Wind turbine at Carleton College

October 22, 2004
By Sarah Maxwell

Tower: The height to the hub of the turbine is 256 feet. To measure from the ground to the tip of the blade if the blade is tip up is 390 feet.
Blades: Three blades, each 134 feet. The diameter or wingspan is 270 feet.
Turbine: 1.65 Megawatts, produced by NEG Micon in Denmark

1.5 miles east of Carleton College on Wall Street Road

Construction schedule
July 29 Foundation construction starts.
August 28 Tower, turbine and base arrive on site. Base is set.
August 30 Turbine prepared for installation.
August 31 Tower completed, turbine and base installed.
September 1 Electrical work completed.

Energy production
Carleton’s turbine is expected to produce more than 5 million kilowatt-hours of electricity annually, and over the 25-year life of the turbine about 100-120 million kilowatt-hours of non-polluting energy will be produced. This is equivalent to about 40 percent of Carleton’s energy usage, or power for 500 to 600 houses.

A wind turbine produces electricity without the greenhouse gases that are produced by a coal-fired power plant. Over the 25-year life of a wind turbine, a coal-fired plant would produce 1.5 million tons of carbon dioxide.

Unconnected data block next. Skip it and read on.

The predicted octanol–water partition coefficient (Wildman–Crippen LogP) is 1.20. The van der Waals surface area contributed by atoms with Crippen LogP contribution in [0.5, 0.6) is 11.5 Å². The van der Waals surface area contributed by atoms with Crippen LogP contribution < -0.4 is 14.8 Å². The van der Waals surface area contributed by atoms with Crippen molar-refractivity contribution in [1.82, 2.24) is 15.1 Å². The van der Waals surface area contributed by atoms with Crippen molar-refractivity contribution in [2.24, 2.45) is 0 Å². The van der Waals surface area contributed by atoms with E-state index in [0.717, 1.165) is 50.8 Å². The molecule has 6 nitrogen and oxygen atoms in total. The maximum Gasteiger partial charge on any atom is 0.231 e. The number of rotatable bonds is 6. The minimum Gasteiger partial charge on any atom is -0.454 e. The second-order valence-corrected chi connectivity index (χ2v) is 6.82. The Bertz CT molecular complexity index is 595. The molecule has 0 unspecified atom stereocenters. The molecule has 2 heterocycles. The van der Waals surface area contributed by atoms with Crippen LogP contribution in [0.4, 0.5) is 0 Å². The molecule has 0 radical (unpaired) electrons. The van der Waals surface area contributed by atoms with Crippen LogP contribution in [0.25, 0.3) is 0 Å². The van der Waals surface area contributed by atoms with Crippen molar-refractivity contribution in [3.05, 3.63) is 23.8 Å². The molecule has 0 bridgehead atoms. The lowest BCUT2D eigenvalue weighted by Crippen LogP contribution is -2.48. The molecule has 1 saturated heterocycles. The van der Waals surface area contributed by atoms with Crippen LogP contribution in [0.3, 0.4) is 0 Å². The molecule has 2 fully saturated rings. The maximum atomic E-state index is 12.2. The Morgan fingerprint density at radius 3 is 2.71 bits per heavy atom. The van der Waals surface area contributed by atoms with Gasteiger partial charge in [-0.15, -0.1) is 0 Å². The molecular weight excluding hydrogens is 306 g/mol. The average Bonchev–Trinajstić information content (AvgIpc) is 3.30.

Transmission of power
The turbine is connected to an Xcel Energy distribution line. Xcel has contracted to buy the produced energy for .033 cents per Kilowatt-hour for all energy produced. This energy price can be contracted at a fixed rate for 20 years.

In addition to Xcel’s energy payment, the college qualifies for a Minnesota Department of Commerce production credit of .015 cents per kilowatt-hour for a 10-year period. The Department of Commerce also awarded Carleton a $150,000 grant to help with costs. These sources of funding will allow Carleton to offset the cost of the turbine in 10-12 years. Another potential source of funding is the Federal Production Credit, but to date, the federal energy bill included this credit hasn’t been approved. The production credit is approximately .018 per kilowatt-hour for 10 years funded annually. The Production Credit is an alternative for the Federal Tax Credit for non-profits.

Carleton’s investment
Carleton has invested about $1.8 million to pay for the cost of the turbine, land lease, transmission lines to the distribution line, interconnection equipment, transformers, property, and business interruption insurance, taxes, and maintenance.

A computer interface within the turbine will relay data to a computer on campus to track and display the wind speeds at each moment, the amount of energy being generated, and the capacity of the turbine. The turbine data also will be posted on a campus Web site.